(Phys.org) -- No calls for you. That is the word from a new technology experiment by Ford, for stressed-out drivers who risk accidents by distractions from incoming calls, playing music, and other vehicle infotainment sources. Having to maneuver the vehicle in heavy traffic places demands on focused safe driving. Risks are compounded by distractions when coping with tricky ramp-merging scenarios or blind-spot monitoring or coping with other vehicles that are frequently changing lanes, for example. Ford this week performed a demo of its Driver Workload Estimator that will limit phone and text distractions when deciding that the drivers stress levels call for safety intervention.
With today's ever-increasing concern about driver distraction, engineers in the Ford Research and Innovation labs are developing ways to help the driver stay focused in busy situations by intelligently managing incoming communications, said the company.
Outstanding features in its new foray into workload-estimating is in the range of sensors taking information from the drivers body. There is a palm temperature sensor, heart rate monitor, and a sensor in the seatbelt to check a drivers breathing rate. In the companys press statement, Gary Strumolo, manager of vehicle design and infotronics, Ford Research and Innovation, said."Biometric or health information of the driver can help us better tailor the experience when behind the wheel."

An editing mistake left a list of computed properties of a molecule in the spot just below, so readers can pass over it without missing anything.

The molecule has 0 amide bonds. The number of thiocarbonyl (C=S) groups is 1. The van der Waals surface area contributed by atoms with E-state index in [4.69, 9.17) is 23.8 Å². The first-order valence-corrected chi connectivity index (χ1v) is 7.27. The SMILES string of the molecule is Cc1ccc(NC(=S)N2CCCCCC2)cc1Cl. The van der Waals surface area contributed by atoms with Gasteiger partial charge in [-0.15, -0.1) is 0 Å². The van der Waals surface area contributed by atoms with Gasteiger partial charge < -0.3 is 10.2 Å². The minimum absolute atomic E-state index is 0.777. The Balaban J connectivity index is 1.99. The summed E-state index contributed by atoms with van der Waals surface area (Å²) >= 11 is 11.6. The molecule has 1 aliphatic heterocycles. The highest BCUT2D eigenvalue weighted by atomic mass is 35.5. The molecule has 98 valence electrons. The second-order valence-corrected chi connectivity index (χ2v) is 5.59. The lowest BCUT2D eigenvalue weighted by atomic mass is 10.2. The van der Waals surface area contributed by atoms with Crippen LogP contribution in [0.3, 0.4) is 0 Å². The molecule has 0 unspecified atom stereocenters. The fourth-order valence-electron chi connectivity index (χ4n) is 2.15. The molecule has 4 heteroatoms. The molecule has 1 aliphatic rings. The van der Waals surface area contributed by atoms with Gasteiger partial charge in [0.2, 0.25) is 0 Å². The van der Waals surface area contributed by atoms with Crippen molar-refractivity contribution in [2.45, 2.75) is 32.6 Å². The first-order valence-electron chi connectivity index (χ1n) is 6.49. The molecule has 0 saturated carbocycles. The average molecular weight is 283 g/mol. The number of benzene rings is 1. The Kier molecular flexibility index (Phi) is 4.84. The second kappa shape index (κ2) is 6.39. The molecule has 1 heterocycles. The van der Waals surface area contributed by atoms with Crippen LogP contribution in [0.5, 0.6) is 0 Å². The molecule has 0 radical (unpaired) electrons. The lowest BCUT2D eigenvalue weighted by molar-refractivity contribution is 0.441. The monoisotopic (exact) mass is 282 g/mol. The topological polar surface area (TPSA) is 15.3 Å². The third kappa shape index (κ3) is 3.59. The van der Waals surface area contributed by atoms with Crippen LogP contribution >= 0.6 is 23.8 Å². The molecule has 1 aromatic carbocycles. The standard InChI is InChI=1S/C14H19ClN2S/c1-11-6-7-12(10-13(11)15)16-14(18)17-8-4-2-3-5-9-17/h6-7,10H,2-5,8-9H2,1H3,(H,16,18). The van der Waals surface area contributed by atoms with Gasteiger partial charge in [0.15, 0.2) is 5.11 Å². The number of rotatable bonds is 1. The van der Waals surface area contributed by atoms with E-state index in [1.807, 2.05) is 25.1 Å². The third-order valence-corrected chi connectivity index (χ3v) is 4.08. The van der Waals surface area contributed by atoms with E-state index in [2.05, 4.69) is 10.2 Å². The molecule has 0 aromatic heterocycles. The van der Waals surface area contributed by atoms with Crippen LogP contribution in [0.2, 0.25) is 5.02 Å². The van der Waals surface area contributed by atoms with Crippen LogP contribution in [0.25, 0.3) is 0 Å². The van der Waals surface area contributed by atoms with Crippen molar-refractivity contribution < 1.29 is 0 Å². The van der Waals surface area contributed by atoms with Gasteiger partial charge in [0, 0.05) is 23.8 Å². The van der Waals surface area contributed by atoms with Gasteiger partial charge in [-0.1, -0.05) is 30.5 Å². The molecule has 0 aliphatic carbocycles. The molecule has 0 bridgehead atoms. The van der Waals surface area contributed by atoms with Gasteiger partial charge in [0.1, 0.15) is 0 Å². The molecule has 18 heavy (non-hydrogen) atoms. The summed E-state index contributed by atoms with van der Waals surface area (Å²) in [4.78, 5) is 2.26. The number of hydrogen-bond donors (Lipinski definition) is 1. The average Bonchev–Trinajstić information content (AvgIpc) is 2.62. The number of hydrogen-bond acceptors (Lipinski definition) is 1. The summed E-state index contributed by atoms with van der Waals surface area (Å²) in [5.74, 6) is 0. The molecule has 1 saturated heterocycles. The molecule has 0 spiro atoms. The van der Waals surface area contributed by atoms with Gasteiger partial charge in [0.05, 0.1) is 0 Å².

Overall, the detectors would be using real-time data from throttle, brakes steering wheel, and seatbelt, and meshing it with information from sensors and cameras.
Ford is fundamentally working on an algorithm to create the estimator. So what good is all this monitoring, for what end? Based on the information received, the system then is designed to take steps to intervene and reduce distractions when the driver is under heavy stress. Ford says that the car could intelligently apply the Do Not Disturb feature that is already available as part of MyFord Touch, helping the driver stay focused on the road during the high-demand situation. Fords algorithm asks the question if the driver is stressed or driving into a high-stress situation. If the answer is yes, Ford says the car would trim back auxiliary systems and beef up other ones so that the driver would remain as focused as possible. The data would determine external demands placed on the driver at any time due to traffic and road conditions. Sensors would gauge physical states, such as a rise in heart rate.
The car would then intelligently filter out incoming calls. In lighter traffic and under safer conditions, the driver would then be allowed to field calls or get texts. The technology is still in research.
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